On cash and congratulations
In part, that shared vision has to be of a cheaper FCO. “In our administrative budgets we’ve got a saving of about a seventh of our disposable spending over this spending round: £100m,” Fraser notes. The shift to hiring more local employees – who are less pricey than Brits posted overseas – has worried the foreign affairs select committee, but the permanent secretary is firm that “our local staff bring a huge amount to our support functions overseas, and also to some of our policy functions.” On the ambitious property savings that the Treasury wants to see, he’s less radical: the FCO must keep many of its “big, high-profile assets” to maintain the right image overseas, he says, and can only move towards co-location as and when other departments are ready. If the Foreign Office wants to release enough money to upgrade its technologies and its networks in emerging economies, though, the axe will have to fall somewhere: the Treasury is insisting that most of its investment is funded by asset disposals. “If we’reto achieve some of the things we need to do, we’re going to have some pretty demanding targets,” says Fraser.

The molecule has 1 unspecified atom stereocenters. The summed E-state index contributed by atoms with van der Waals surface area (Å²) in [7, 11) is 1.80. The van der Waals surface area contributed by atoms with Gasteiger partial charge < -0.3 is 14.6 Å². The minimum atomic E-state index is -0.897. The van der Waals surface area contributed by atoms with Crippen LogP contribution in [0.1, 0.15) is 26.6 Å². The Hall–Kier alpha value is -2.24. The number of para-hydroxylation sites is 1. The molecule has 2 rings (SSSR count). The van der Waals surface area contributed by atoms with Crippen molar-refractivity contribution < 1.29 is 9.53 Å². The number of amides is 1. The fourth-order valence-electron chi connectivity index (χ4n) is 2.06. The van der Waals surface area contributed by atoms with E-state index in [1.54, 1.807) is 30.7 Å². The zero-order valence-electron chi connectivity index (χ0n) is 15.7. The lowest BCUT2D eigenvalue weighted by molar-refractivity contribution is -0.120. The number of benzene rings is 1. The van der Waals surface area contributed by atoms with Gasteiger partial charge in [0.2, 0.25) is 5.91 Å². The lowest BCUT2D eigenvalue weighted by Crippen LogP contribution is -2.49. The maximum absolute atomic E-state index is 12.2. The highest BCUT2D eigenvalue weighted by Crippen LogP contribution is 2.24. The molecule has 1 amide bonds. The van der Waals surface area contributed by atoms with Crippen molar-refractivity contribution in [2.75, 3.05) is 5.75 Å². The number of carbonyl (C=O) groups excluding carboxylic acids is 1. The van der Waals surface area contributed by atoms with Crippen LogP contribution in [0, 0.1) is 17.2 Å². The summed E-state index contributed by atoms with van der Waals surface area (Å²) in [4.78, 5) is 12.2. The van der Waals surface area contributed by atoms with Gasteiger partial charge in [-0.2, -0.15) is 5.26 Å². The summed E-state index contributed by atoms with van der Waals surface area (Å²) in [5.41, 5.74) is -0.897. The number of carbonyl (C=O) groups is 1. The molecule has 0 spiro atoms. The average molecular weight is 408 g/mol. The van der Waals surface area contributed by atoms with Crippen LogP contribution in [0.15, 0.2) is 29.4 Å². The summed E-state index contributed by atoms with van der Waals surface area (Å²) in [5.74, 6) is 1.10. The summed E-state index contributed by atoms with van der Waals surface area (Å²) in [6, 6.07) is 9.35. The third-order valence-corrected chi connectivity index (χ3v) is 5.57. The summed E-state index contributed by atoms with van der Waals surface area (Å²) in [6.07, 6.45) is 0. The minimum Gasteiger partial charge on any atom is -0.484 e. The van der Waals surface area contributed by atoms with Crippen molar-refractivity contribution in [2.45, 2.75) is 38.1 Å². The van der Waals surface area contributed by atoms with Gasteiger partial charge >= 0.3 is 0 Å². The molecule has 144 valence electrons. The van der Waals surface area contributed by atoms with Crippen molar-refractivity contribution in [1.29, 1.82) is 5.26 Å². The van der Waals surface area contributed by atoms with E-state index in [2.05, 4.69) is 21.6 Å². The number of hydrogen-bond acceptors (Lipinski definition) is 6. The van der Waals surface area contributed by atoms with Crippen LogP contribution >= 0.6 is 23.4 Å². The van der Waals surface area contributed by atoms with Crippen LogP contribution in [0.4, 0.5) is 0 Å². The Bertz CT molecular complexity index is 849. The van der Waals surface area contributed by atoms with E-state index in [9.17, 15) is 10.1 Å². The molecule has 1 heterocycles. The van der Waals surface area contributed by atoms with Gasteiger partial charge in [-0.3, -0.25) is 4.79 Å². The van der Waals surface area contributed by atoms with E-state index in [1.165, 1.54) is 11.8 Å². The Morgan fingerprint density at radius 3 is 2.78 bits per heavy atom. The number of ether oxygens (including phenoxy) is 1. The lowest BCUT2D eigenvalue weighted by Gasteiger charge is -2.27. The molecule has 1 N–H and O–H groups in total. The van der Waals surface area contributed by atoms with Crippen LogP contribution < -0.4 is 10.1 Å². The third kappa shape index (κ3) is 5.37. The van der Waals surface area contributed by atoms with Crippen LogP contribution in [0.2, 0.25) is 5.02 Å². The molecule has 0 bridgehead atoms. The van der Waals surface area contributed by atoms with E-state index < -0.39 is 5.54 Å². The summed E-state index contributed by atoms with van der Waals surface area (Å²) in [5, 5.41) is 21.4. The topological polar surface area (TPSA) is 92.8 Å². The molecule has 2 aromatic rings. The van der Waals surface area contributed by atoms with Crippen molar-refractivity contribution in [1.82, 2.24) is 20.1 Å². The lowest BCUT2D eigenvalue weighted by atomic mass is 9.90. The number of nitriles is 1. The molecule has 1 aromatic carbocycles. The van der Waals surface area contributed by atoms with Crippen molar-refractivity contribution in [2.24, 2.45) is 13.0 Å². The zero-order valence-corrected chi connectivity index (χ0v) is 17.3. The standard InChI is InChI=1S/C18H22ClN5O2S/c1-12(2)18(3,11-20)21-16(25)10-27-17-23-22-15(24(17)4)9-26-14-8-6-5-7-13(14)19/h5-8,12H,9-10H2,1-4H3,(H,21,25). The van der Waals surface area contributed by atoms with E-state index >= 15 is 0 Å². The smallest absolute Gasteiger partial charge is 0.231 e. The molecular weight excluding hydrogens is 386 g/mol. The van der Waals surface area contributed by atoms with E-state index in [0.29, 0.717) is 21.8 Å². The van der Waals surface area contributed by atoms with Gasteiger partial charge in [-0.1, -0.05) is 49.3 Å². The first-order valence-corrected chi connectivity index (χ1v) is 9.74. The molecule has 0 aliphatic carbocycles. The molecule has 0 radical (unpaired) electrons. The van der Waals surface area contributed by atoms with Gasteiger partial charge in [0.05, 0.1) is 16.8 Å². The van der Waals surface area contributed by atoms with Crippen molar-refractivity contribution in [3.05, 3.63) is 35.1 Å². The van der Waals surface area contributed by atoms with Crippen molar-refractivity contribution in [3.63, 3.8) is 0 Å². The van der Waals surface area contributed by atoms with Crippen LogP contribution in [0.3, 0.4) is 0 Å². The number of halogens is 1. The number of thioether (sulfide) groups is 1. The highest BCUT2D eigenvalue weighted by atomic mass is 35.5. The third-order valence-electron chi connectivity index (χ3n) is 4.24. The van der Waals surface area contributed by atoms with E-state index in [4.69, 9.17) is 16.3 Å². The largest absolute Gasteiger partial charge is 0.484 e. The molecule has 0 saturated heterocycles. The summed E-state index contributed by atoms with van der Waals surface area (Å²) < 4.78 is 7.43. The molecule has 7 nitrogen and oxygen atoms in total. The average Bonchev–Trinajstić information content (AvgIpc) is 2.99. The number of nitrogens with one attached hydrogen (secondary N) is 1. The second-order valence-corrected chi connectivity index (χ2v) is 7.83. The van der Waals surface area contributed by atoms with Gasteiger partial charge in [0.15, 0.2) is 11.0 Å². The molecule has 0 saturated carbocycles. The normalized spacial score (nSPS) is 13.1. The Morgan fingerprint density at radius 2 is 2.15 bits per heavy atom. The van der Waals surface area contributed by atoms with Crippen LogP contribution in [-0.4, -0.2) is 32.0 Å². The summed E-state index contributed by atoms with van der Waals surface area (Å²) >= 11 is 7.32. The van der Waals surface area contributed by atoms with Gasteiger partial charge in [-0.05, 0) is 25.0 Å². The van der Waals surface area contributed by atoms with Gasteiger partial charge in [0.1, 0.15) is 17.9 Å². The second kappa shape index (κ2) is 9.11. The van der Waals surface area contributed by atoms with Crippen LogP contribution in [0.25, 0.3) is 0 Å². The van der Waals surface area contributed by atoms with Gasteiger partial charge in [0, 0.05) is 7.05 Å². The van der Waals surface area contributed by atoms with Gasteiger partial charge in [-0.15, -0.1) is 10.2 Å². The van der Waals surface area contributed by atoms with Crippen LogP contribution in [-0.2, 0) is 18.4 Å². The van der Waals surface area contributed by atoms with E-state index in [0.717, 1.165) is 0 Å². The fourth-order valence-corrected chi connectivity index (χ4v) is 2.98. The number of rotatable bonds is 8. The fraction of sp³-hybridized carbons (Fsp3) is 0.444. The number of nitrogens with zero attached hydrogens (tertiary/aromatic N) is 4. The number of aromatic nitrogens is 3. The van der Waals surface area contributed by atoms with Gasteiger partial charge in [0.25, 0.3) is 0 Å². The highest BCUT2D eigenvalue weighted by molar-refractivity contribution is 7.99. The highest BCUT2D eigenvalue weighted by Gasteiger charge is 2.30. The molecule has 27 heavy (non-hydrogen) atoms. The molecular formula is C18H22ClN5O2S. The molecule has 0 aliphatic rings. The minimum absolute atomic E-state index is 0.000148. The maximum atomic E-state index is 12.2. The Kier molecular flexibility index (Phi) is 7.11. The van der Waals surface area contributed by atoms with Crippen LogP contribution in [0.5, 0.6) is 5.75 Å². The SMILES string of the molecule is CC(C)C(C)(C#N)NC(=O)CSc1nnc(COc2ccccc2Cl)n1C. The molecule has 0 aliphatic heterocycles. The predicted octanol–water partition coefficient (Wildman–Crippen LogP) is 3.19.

This is, then, a difficult time in the Foreign Office. In that context, is it helpful to have unnamed ministers attacking the civil service in the newspapers? “I think it’s important, and that we’re most effective, when there’s a supportive mutual respect between ministers and civil servants in both directions,” Fraser replies. “And in this department we have a very strong relationship between the foreign secretary and the official leadership, and he gives us tremendous support as an organisation.” That support, he adds, is “really important in terms of creating a positive environment and helping sustain morale in circumstances which are otherwise not easy.”

To be fair, that last comment contains a generous dollop of British understatement. “We’ve had to close six embassies this year because of the threat to our staff,” Fraser points out. “We recently had an RPG attack on the ambassador in Libya. We have people in Iraq and Afghanistan living in containers.” The life of a diplomat certainly isn’t all waltzes, bow ties and Ferrero Rocher.

On the other hand, the FCO doesn’t get everything right, and isn’t known for being humble or self-critical: do Foreign Office staff sometimes give themselves a little too much praise? After all, its handling of the uprisings in Egypt and Libya had black spots as well as highlights, but CSW has only heard FCO staff congratulating themselves on their work there.